Synopses & Reviews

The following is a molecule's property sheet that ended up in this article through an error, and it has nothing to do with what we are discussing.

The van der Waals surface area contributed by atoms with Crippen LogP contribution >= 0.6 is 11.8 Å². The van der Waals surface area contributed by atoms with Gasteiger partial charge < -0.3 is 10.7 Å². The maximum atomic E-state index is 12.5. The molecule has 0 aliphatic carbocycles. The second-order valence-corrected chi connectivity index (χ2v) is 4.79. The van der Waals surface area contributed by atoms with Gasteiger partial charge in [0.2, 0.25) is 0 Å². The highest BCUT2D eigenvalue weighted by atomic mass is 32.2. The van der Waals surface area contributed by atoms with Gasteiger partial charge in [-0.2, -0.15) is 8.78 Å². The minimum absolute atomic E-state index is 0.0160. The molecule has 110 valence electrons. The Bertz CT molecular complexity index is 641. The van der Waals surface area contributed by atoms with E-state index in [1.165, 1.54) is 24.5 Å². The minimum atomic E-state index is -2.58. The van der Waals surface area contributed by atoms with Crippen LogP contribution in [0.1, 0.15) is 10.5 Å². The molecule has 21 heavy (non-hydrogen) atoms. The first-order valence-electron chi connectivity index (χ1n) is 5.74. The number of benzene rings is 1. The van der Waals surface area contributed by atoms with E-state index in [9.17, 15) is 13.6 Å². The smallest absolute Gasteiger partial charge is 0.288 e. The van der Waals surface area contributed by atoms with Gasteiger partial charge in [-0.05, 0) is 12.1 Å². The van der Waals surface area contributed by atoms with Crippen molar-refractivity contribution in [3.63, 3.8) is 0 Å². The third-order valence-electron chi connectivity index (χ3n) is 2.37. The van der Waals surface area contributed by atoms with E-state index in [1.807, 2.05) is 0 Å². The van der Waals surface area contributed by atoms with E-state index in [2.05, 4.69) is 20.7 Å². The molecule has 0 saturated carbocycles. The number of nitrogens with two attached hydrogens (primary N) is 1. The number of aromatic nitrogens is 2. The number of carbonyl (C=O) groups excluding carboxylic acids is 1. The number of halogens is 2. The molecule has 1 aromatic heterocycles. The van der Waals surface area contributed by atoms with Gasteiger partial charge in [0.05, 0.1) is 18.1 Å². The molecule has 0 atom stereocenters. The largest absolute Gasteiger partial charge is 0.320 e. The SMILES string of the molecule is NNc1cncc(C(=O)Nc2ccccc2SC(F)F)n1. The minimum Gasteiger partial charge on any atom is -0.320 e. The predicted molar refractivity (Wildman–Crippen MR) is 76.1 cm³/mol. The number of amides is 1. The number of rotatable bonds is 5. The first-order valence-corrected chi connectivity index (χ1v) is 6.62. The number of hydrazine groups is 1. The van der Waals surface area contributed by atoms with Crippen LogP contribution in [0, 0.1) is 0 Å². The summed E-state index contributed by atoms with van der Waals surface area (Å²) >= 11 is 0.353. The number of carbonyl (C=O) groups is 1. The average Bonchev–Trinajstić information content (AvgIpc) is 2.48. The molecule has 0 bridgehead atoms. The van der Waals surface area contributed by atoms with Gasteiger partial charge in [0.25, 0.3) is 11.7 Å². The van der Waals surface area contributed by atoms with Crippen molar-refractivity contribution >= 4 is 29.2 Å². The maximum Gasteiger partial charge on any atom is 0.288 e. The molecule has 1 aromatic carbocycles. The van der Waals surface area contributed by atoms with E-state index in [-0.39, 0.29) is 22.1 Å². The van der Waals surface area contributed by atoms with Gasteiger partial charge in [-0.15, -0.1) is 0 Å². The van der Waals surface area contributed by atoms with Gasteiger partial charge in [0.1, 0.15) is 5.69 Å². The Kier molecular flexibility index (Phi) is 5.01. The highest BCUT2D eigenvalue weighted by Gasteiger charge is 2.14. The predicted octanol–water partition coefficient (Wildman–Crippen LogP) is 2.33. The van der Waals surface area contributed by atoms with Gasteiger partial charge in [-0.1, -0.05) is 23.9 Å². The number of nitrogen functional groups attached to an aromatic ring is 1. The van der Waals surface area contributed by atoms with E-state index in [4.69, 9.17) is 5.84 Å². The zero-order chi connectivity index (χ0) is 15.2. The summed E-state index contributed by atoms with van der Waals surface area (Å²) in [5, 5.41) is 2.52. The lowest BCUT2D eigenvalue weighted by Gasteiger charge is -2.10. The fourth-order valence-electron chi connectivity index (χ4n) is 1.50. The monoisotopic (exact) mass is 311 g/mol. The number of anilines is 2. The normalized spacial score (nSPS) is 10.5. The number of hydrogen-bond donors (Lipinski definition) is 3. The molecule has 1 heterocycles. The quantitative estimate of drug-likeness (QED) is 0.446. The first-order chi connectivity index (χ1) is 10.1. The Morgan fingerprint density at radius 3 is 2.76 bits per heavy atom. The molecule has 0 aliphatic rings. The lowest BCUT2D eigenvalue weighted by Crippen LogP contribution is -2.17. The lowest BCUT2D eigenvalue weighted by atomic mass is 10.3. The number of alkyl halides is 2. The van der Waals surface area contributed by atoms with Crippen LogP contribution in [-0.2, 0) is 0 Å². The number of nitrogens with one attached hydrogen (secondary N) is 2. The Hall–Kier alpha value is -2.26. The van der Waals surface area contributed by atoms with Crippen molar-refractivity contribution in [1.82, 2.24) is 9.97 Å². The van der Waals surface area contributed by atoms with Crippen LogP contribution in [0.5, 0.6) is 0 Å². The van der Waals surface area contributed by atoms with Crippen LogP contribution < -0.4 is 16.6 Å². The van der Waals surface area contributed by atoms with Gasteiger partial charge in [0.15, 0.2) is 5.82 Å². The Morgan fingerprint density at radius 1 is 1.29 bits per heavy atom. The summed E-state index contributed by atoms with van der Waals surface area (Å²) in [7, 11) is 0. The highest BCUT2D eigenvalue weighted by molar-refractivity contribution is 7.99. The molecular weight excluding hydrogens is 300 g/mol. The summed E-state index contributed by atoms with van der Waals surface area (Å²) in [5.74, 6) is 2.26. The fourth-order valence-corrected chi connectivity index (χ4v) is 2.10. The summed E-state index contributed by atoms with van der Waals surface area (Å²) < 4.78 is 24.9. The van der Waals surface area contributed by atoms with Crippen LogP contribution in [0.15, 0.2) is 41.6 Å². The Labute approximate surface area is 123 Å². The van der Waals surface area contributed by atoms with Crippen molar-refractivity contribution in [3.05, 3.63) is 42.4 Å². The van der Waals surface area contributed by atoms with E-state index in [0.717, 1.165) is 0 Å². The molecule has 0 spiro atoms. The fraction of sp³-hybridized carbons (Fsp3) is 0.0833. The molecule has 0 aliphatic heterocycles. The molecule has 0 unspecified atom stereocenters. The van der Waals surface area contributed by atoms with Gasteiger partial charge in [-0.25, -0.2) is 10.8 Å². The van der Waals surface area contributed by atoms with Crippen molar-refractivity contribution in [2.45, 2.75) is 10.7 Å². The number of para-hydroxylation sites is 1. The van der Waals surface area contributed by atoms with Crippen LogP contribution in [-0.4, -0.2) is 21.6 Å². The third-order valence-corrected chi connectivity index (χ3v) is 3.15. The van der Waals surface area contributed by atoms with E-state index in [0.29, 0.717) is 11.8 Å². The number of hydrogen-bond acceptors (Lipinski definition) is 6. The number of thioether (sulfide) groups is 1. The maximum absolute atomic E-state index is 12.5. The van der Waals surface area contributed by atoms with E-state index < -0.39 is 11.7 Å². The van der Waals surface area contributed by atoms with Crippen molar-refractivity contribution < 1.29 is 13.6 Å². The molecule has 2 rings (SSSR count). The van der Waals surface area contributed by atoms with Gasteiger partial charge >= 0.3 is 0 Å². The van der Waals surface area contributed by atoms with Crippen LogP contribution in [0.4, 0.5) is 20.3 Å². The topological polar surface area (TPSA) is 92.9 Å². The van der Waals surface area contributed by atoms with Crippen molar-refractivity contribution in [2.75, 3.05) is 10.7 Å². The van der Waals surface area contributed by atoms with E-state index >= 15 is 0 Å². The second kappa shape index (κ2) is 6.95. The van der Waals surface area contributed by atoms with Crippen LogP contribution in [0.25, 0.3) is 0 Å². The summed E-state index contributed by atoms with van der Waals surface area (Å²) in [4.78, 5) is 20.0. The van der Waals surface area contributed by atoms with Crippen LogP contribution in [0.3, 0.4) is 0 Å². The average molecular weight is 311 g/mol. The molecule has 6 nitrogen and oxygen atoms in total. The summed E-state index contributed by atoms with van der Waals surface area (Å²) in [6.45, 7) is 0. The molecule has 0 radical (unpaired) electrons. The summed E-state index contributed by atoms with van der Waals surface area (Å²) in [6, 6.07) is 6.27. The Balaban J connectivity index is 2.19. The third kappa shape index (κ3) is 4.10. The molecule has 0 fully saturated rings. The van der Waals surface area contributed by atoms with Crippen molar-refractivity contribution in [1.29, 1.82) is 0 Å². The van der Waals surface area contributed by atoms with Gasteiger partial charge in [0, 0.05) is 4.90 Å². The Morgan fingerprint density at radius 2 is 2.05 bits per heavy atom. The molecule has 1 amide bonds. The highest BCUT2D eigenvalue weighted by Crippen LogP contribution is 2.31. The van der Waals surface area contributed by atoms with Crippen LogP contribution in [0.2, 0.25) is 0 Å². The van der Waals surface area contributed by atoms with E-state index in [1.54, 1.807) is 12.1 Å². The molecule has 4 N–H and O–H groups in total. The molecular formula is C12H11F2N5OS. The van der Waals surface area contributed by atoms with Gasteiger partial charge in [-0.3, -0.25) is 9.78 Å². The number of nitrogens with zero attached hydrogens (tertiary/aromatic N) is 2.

5) To what extent do events occurring during regeneration re- semble those seen in development? Questions like these remain open, particularly in relation to the mammalian central nervous system and to the effects of lesions or disease. The first chapters of this volume are concerned primarily with normal and abnormal development of the nervous system. New concepts have emerged over the past few years as a result of experiments made on the development of the higher nervous system in mammals. Thus, the principles of cell death, competition, selective retraction of specific processes, and the effects of abnormalities on the development of the rest of the system have now been extensively investigated. In addition, considerable information is available about biochemical changes during normal and abnormal development in the human. At the other end of the scale, in invertebrates it is now possible to follow cell lineage and to define the origin and fate of a sin- gle neuron of known function together with its processes. While an understanding of development is clearly important for studying basic mechanisms of repair and regeneration, one cannot expect the processes to be identical or even comparable in the two situations. For example, cell migration, guidance by radial glial fibers, selective cell death, and the critical periods for competition, sprouting, and retraction observed in the visual system can hardly playa part in repair.